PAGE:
There’s an age-old saying (and Bruce Springsteen lyric) that you can’t start a fire without a spark. This is often true in literature—sometimes all it takes to create a great story is to find something that inspires you to write it. Though most might think of this saying in the context of novels, I think it’s even more true in the case of nonfiction. In a world dominated by the twenty-four-hour news cycle, how do you write about something happening in the world that people will continue to care about?
In the early 1990s, a reporter named Adrian LeBlanc noticed a clipping in Newsday about the trial of a Bronx heroin dealer named Boy George. Interest piqued, she began investigating and soon found herself writing about the case and getting to know the girlfriends (yes, plural) of the neighborhood kingpin. In the process, she found the story she wanted to tell in these girls and their extended families. What resulted is Random Family: Love, Drugs, Trouble, and Coming of Age in the Bronx, one of the most intriguing and masterfully written works of narrative nonfiction I’ve ever read.
Part urban history, part sociological exploration, part journalistic investigation, and part straight observation, Random Family follows Jessica and Coco, two girls born and raised on the streets of the Bronx. As the narrative progresses, they interact with a revolving door of characters, from the men they fall in love with to the friends they lose and the DEA agents who investigate them, which brings them farther into the dangerous life they’re trying to escape.
Random Family took more than a decade to research and write, and LeBlanc effectively moved in with her subjects in order to finance it. The result is a book that is intensely engaging and dense with everyday detail. These are people who sold and took drugs, were arrested, served time in prison, had children, had affairs, and watched people die in front of them, and LeBlanc doesn’t spare any details. It’s an incredibly compelling story and under LeBlanc’s able pen, it reaches the height of Shakespearean drama. What you think you know about “certain neighborhoods” or “certain people” is thrown right back at you, introducing complex and indelibly human figures—I can’t bring myself to use the word “characters.” Jessica, though she’s the girlfriend of a major drug figure, is a teenage girl looking for love. Cesar, her brother, though he’s tied up in the violence that defines the streets, is a teenage boy trying to find his place among his peers. Still, it’s not a depressing book. There are moments of humor, of love, of excitement; tender and recognizable emotions that a reader might not expect.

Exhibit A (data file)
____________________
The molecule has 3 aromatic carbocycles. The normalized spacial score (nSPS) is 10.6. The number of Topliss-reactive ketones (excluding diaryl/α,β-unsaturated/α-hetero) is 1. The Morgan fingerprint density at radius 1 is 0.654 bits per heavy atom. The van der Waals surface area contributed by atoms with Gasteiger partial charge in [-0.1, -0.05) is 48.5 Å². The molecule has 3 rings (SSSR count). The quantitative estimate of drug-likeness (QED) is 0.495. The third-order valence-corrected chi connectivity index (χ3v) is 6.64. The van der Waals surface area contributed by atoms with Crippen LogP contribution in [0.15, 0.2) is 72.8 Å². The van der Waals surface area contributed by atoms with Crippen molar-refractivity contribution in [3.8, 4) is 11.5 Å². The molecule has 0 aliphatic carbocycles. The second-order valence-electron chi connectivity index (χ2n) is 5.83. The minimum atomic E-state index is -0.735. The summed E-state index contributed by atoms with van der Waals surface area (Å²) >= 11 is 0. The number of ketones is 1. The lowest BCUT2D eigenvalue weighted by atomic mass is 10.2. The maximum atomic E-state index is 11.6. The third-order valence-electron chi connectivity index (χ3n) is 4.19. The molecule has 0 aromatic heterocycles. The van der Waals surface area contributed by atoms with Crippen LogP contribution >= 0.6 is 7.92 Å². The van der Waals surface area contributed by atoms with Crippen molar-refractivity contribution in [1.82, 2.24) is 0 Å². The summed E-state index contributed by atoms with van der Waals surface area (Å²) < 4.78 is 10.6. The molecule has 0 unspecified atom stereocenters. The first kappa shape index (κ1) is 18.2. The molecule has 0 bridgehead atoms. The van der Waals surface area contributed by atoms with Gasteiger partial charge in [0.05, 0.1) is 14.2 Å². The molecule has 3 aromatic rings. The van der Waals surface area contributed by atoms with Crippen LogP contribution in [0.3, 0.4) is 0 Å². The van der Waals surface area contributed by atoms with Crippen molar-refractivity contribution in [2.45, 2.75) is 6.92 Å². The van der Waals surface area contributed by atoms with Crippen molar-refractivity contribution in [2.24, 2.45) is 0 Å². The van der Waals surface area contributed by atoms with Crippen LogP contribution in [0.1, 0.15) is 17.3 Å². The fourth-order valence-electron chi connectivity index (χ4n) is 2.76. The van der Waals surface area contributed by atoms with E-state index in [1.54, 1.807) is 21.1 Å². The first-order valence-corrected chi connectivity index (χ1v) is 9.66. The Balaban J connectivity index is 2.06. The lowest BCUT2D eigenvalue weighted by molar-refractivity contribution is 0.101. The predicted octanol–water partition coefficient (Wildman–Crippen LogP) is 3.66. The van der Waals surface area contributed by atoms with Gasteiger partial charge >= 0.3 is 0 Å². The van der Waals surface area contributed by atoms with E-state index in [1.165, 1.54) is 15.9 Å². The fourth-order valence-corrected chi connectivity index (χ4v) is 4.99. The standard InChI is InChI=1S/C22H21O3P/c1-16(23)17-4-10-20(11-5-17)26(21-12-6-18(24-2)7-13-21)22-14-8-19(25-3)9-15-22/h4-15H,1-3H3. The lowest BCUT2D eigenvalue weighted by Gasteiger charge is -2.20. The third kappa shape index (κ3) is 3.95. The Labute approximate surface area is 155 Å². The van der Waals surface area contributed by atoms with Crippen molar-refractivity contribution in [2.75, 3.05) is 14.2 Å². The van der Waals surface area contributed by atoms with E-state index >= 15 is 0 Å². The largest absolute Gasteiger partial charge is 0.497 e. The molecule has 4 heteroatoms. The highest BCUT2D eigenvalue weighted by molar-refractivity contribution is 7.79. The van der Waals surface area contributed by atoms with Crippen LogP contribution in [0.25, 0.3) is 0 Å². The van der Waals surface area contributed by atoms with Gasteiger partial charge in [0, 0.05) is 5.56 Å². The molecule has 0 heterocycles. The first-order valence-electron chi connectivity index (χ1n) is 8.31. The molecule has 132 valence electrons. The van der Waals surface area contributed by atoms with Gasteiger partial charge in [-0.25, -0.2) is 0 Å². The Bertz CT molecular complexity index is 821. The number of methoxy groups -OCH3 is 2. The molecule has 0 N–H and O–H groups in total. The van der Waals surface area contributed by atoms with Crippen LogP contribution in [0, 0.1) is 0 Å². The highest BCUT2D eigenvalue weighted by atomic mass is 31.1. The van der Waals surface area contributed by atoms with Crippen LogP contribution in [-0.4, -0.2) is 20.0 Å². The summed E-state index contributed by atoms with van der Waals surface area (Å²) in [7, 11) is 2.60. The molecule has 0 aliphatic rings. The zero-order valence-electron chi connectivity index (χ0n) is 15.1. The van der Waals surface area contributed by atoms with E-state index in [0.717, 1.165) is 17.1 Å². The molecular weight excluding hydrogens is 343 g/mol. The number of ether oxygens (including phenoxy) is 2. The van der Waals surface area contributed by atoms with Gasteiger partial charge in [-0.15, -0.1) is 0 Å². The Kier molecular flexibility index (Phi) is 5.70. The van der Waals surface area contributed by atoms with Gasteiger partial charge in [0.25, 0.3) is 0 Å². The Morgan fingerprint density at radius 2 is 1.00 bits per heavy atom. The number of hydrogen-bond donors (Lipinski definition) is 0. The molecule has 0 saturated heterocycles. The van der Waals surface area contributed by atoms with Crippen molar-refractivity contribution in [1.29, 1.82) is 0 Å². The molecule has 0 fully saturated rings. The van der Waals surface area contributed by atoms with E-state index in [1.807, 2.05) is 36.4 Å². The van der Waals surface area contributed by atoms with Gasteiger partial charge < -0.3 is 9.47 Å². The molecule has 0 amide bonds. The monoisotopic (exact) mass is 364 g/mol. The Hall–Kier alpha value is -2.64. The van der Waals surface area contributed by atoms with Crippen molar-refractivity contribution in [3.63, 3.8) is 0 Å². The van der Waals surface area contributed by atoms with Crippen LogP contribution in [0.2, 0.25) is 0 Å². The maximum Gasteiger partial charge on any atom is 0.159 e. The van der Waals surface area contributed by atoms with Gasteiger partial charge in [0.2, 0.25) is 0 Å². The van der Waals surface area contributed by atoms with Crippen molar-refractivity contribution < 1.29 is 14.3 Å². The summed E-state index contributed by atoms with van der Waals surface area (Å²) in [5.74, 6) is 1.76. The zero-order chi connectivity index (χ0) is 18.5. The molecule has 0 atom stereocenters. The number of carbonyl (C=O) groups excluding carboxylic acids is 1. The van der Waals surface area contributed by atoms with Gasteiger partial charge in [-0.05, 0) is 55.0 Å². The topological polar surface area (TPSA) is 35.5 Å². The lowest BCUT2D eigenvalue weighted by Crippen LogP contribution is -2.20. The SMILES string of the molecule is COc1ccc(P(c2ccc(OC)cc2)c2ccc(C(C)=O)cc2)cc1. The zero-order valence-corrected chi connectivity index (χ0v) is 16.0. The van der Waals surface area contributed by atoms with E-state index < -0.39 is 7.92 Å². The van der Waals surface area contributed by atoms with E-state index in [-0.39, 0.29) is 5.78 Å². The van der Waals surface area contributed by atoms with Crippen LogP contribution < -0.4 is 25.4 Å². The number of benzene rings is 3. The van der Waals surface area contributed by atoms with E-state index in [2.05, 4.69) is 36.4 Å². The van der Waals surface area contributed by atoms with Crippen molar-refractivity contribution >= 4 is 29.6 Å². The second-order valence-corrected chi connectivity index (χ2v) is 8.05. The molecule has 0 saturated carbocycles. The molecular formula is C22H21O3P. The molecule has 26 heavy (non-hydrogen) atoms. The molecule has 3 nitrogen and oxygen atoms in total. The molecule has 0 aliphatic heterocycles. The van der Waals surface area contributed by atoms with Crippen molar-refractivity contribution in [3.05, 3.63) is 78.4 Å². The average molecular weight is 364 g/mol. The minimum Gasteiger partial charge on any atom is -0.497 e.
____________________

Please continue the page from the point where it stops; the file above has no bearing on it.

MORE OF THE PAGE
Despite her proximity to the story, LeBlanc impressively never allows herself to become part of the family she’s embroiled with. Unlike some other works of narrative nonfiction, there’s no attempt to teach a lesson or explore a broader theme. As the author, LeBlanc doesn’t put it upon herself to become a moral compass or a tour guide; she’s a simple observer, shining a light on people who are more often than not categorized by the statistics they’ve contributed to. Instead of making an example or providing commentary, she just lets the reader see the situation for what it is: unbearably tragic and undeniably cyclical. Toward the end of the book, one of Jessica’s daughters, Serena, celebrates her sixteenth birthday. At the party, Jessica’s mother, Lourdes, who has had serious problems of her own and watched her children make just as many mistakes as she has, tries to explain to Serena the dangers of becoming involved with a boy at such a young age. Serena shouts back, “If I want to have sex, I’m going to have sex. Everybody has sex. . . . I am the way I am and I don’t care!” LeBlanc ends the paragraph with one short sentence that says more than any sociologist’s analysis ever could: “She would be pregnant within six months.”
Random Family is not just the kind of book that opens your mind—it opens your eyes. Reading the book in Central Park, I was suddenly overcome with a thought, clear as day. For years I’d sat on the Metro-North, not registering when the automated voice announced that the next stop was Tremont. This book wasn’t a story, and it wasn’t a “setting.” It was a portrait of life, a life that had been lived less than a few miles from where I was sitting. It was an overwhelming experience, to feel like I was reading about a group of people who had existed within the same world. Where were they now? What were they doing? To feel that kind of curiosity and investment in a life so different from your own because of a book, I believe, is incredibly special. It’s what makes Random Family not random, but important and essential.
Julianna Haubner works in the editorial department at Simon & Schuster. You can follow her on Twitter @jhaubner2.